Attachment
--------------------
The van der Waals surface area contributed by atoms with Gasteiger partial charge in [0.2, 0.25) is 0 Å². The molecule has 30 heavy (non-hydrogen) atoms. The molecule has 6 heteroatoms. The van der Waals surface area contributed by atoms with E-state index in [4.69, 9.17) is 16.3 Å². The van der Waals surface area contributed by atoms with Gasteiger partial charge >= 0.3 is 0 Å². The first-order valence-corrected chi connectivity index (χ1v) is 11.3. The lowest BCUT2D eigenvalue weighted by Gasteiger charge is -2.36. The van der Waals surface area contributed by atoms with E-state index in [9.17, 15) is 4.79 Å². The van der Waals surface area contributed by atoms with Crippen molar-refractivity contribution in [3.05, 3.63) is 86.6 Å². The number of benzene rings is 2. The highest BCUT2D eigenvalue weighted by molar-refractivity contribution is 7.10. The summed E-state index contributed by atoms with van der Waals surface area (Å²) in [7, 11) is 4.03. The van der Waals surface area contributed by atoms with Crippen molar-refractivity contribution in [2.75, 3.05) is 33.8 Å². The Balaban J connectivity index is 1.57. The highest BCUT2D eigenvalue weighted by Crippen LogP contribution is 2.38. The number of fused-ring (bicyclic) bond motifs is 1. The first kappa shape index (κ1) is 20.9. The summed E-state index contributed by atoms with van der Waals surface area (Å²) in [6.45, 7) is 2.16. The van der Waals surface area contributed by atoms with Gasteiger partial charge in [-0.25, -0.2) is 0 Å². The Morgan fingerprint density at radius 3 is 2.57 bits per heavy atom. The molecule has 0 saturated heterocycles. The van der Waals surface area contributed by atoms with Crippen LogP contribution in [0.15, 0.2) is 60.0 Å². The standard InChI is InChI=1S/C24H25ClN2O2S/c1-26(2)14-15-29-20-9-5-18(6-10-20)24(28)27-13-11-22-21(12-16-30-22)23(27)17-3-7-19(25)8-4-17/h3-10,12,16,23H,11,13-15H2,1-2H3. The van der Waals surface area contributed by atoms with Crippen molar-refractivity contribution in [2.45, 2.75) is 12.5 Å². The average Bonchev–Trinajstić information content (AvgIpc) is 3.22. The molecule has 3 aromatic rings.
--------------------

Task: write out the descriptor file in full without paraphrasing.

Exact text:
The van der Waals surface area contributed by atoms with Gasteiger partial charge in [0.2, 0.25) is 0 Å². The molecule has 30 heavy (non-hydrogen) atoms. The molecule has 6 heteroatoms. The van der Waals surface area contributed by atoms with E-state index in [4.69, 9.17) is 16.3 Å². The van der Waals surface area contributed by atoms with Gasteiger partial charge >= 0.3 is 0 Å². The first-order valence-corrected chi connectivity index (χ1v) is 11.3. The lowest BCUT2D eigenvalue weighted by Gasteiger charge is -2.36. The van der Waals surface area contributed by atoms with E-state index in [9.17, 15) is 4.79 Å². The van der Waals surface area contributed by atoms with Crippen molar-refractivity contribution in [3.05, 3.63) is 86.6 Å². The number of benzene rings is 2. The highest BCUT2D eigenvalue weighted by molar-refractivity contribution is 7.10. The summed E-state index contributed by atoms with van der Waals surface area (Å²) in [7, 11) is 4.03. The van der Waals surface area contributed by atoms with Crippen molar-refractivity contribution in [2.75, 3.05) is 33.8 Å². The Balaban J connectivity index is 1.57. The highest BCUT2D eigenvalue weighted by Crippen LogP contribution is 2.38. The number of fused-ring (bicyclic) bond motifs is 1. The first kappa shape index (κ1) is 20.9. The summed E-state index contributed by atoms with van der Waals surface area (Å²) in [6.45, 7) is 2.16. The van der Waals surface area contributed by atoms with Gasteiger partial charge in [-0.25, -0.2) is 0 Å². The Morgan fingerprint density at radius 3 is 2.57 bits per heavy atom. The molecule has 0 saturated heterocycles. The van der Waals surface area contributed by atoms with Crippen LogP contribution in [0.15, 0.2) is 60.0 Å². The standard InChI is InChI=1S/C24H25ClN2O2S/c1-26(2)14-15-29-20-9-5-18(6-10-20)24(28)27-13-11-22-21(12-16-30-22)23(27)17-3-7-19(25)8-4-17/h3-10,12,16,23H,11,13-15H2,1-2H3. The van der Waals surface area contributed by atoms with Crippen molar-refractivity contribution in [2.45, 2.75) is 12.5 Å². The average Bonchev–Trinajstić information content (AvgIpc) is 3.22. The molecule has 3 aromatic rings.